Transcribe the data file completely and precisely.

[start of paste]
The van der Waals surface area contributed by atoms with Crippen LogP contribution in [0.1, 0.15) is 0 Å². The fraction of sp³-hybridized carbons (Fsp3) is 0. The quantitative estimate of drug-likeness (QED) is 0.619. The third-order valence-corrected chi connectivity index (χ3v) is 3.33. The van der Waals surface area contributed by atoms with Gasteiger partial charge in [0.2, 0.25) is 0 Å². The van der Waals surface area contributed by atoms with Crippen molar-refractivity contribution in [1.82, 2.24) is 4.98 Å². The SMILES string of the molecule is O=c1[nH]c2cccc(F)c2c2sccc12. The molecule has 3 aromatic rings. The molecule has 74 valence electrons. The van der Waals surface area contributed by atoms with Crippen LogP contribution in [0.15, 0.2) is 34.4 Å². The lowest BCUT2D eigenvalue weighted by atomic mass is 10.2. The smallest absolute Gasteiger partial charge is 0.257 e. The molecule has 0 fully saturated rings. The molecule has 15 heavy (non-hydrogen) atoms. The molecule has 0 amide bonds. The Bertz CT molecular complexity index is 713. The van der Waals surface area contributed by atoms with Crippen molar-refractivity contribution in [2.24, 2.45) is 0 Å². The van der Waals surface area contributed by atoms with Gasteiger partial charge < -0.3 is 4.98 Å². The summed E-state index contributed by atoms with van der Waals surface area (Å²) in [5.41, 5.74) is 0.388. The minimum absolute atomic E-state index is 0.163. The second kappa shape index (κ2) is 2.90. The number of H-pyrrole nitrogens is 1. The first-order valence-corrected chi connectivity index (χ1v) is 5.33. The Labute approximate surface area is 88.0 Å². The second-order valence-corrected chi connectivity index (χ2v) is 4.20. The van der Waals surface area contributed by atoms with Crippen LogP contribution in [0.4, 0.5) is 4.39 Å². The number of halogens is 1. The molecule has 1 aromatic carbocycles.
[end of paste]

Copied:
The van der Waals surface area contributed by atoms with Crippen LogP contribution in [0.1, 0.15) is 0 Å². The fraction of sp³-hybridized carbons (Fsp3) is 0. The quantitative estimate of drug-likeness (QED) is 0.619. The third-order valence-corrected chi connectivity index (χ3v) is 3.33. The van der Waals surface area contributed by atoms with Gasteiger partial charge in [0.2, 0.25) is 0 Å². The van der Waals surface area contributed by atoms with Crippen molar-refractivity contribution in [1.82, 2.24) is 4.98 Å². The SMILES string of the molecule is O=c1[nH]c2cccc(F)c2c2sccc12. The molecule has 3 aromatic rings. The molecule has 74 valence electrons. The van der Waals surface area contributed by atoms with Crippen LogP contribution in [0.15, 0.2) is 34.4 Å². The lowest BCUT2D eigenvalue weighted by atomic mass is 10.2. The smallest absolute Gasteiger partial charge is 0.257 e. The molecule has 0 fully saturated rings. The molecule has 15 heavy (non-hydrogen) atoms. The molecule has 0 amide bonds. The Bertz CT molecular complexity index is 713. The van der Waals surface area contributed by atoms with Crippen molar-refractivity contribution in [2.24, 2.45) is 0 Å². The van der Waals surface area contributed by atoms with Gasteiger partial charge < -0.3 is 4.98 Å². The summed E-state index contributed by atoms with van der Waals surface area (Å²) in [5.41, 5.74) is 0.388. The minimum absolute atomic E-state index is 0.163. The second kappa shape index (κ2) is 2.90. The number of H-pyrrole nitrogens is 1. The first-order valence-corrected chi connectivity index (χ1v) is 5.33. The Labute approximate surface area is 88.0 Å². The second-order valence-corrected chi connectivity index (χ2v) is 4.20. The van der Waals surface area contributed by atoms with Crippen LogP contribution in [0.4, 0.5) is 4.39 Å². The number of halogens is 1. The molecule has 1 aromatic carbocycles.